This Statement clarifies that market participant assumptions include assumptions about risk, for example, the risk inherent in a particular valuation technique used to measure fair value (such as a pricing model) and/or the risk inherent in the inputs to the valuation technique. A fair value measurement should include an adjustment for risk if market participants would include one in pricing the related asset or liability, even if the adjustment is difficult to determine.
This Statement clarifies that a fair value measurement for a liability reflects its nonperformance risk (the risk that the obligation will not be fulfilled). Because nonperformance risk includes the reporting entity’s credit risk, the reporting entity should consider the effect of its credit risk (credit standing) on the fair value of the liability in all periods in which the liability is measured at fair value under other accounting pronouncements...
I think this stuff is pretty straightforward and reasonable but hey, that's just me. Messrs. Schwartzman and James, however, feel quite differently. From yesterday's New York Times:
But Mr. Schwarzman is convinced that the rule — known as FAS 157 — is forcing bookkeepers to overstate the problems at the nation’s largest banks.
“From the C.E.O.’s I talk with,” Mr. Schwarzman said during an interview on Monday morning, “the rule is accentuating and amplifying potential losses. It’s a significant contributing factor.”
Some of his bigwig pals in finance believe that Wall Street is in much better shape than the balance sheets suggest, Mr. Schwarzman said. The president of Blackstone, Hamilton E. James, goes even further. FAS 157, he said, is not just misleading: “It’s dangerous.”
The idea seems noble enough. The rule forces banks to mark to market, rather to some theoretical price calculated by a computer — a system often derided as “mark to make-believe.” (Occasionally, for certain types of assets, the rule allows for using a model — and yes, the potential for manipulation too.)
But here’s the problem: Sometimes, there is no market — not for toxic investments like collateralized debt obligations, or C.D.O.’s, filled with subprime mortgages. No one will touch this stuff. And if there is no market, FAS 157 says, a bank must mark the investment’s value down, possibly all the way to zero.
That partly explains why big banks had to write down countless billions in C.D.O. exposure. The losses are, at least in part, theoretical. Nonetheless, the banks, in response, are bringing down their leverage levels and running to the desert to raise additional capital, often at shareholders’ expense.
Of course, Mr. Schwarzman’s theory only holds up if the underlying assets are really worth much more than anyone currently expects. And if they are so mispriced, why isn’t some vulture investor — or Mr. Schwarzman — buying up C.D.O.’s en masse?
For Mr. Schwartzman’s part, he says that the banks haven’t been willing to unload the investments at the distressed prices. Besides, the diligence required for most buyers is almost too complicated.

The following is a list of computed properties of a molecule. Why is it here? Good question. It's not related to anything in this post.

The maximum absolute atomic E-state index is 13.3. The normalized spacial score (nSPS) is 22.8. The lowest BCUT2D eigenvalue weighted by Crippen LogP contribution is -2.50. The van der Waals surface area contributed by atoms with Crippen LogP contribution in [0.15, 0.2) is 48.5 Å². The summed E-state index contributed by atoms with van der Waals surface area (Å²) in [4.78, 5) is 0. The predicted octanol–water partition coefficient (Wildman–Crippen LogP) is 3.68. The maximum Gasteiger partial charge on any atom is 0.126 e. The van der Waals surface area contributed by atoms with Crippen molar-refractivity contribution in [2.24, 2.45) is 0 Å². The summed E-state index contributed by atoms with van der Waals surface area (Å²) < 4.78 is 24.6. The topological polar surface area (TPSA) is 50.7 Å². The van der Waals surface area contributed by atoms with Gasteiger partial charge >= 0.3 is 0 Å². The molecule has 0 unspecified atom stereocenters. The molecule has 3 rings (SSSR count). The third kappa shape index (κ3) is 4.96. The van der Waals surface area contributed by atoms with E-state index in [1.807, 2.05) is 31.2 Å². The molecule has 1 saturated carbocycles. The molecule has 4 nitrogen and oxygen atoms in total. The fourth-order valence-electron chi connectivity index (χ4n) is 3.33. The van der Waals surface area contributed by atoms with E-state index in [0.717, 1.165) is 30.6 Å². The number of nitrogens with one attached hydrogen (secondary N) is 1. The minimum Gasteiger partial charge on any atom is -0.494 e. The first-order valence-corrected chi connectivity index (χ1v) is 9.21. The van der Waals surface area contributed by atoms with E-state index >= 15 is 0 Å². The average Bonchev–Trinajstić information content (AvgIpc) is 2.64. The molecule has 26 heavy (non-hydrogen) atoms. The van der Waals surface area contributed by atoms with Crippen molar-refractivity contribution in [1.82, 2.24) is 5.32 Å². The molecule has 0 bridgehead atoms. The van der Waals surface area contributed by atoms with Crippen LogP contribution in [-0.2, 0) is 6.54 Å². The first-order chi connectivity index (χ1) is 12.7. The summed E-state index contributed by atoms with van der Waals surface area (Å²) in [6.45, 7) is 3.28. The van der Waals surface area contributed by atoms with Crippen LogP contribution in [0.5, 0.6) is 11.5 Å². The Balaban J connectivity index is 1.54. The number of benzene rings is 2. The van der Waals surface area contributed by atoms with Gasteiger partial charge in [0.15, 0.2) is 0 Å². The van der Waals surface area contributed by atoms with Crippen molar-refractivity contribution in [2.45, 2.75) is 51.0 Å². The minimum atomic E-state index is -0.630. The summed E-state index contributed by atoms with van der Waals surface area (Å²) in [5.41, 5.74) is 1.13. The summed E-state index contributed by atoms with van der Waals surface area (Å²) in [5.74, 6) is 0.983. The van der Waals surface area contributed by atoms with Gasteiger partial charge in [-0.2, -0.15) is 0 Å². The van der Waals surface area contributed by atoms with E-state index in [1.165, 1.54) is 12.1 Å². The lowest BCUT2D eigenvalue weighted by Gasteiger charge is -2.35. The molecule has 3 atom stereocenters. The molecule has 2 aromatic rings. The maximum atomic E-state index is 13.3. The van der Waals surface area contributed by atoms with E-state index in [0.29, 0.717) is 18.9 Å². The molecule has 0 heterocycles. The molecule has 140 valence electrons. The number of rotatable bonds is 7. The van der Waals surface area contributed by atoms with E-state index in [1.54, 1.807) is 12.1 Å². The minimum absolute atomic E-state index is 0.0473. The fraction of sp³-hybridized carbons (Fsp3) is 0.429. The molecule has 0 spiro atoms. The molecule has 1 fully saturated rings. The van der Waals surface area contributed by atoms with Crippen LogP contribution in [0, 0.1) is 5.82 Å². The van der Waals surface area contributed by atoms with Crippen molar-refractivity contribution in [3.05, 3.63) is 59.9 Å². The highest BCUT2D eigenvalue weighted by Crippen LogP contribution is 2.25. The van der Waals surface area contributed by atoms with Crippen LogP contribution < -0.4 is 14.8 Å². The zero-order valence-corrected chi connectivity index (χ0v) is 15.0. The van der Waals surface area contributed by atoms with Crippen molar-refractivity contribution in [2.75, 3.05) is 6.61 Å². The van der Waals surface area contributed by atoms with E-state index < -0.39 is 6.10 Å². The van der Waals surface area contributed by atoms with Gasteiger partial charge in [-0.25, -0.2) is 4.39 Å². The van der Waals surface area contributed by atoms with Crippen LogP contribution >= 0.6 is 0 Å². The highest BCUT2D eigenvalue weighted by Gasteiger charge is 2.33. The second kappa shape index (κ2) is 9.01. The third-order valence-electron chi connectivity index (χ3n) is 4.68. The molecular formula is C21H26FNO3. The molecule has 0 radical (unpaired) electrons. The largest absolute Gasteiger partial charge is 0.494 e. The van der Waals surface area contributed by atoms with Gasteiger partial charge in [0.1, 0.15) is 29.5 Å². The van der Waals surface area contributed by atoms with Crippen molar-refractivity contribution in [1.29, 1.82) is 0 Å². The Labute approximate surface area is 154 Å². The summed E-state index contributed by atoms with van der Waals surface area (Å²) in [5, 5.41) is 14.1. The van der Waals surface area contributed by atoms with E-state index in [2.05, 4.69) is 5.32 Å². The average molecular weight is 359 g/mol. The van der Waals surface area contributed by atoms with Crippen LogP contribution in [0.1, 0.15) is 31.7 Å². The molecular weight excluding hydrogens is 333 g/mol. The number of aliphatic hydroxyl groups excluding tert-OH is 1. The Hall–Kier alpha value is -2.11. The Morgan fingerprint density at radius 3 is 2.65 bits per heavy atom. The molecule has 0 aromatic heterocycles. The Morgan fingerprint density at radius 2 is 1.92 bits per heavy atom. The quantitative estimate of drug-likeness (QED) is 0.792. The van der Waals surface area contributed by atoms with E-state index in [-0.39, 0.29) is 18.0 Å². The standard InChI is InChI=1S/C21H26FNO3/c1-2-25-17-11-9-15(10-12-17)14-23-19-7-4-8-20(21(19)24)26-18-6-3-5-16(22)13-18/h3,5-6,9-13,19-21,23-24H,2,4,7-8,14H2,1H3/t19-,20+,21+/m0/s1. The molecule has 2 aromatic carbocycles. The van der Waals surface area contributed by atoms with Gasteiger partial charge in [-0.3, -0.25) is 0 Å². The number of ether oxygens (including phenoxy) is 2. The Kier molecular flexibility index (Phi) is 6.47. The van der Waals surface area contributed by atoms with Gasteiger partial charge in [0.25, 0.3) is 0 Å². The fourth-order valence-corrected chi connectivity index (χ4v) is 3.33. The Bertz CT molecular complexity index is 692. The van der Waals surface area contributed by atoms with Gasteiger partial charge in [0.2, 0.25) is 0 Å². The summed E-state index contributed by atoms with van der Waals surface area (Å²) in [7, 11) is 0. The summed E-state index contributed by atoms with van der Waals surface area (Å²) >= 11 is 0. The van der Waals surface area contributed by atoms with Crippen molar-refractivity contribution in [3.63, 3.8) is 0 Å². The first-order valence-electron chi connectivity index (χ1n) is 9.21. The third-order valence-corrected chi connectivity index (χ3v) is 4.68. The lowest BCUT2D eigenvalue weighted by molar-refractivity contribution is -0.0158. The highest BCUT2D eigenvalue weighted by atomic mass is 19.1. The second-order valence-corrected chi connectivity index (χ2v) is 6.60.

I think Steve and Tony are only looking at half the problem. In a mark-to-market world, you can't only look at the asset side, you need to look at the liability side as well. And, oh yes, there is also that niggling issue of liquidity. As Mr. Schwartzman says, "...the banks haven't been willing to unload (the) investments at distressed prices..."
Well, a firm earns that right by having a capital structure and funding plan that can support a long-term hold strategy. Otherwise, they should suffer the vagaries of the market. But this is an issue simply not addressed by the bright men of Blackstone or their Wall Street buddies.
So why do risk managers and bank managements so consistently make bad decisions? Probably because there is an over-reliance on measures that are seemingly quantifiable. They can measure delta. They can measure vega. They can measure theta. They can measure gamma (or at least they think they can). They can estimate credit loss ratios.
But what about liquidity? When you are quantifying factor exposures, how exactly do you model liquidity as other risk factors change? It is a very, very hard question. Sometimes risk management requires judgment beyond computers, which is hopefully one of the biggest take-aways from the current credit melt-down. My sense is that there is currently a fear to manage without a machine telling you what to do. It is kind of like the drunk looking for his lost keys by the streetlight, simply because this is where he can see. But the likelihood of his keys being within the illumination of the streetlight is very, very low.
Some of the best risk managers, guys like Gus Levy of Goldman Sachs (NYSE:GS) and Ace Greenberg of Bear Stearns, didn't rely on computers but relied on instinct, savvy and experience. We need more of this. It's called leadership. Let's not cloud the issue. It's not about FAS 157 or any other accounting rule. It has been and always will be about management.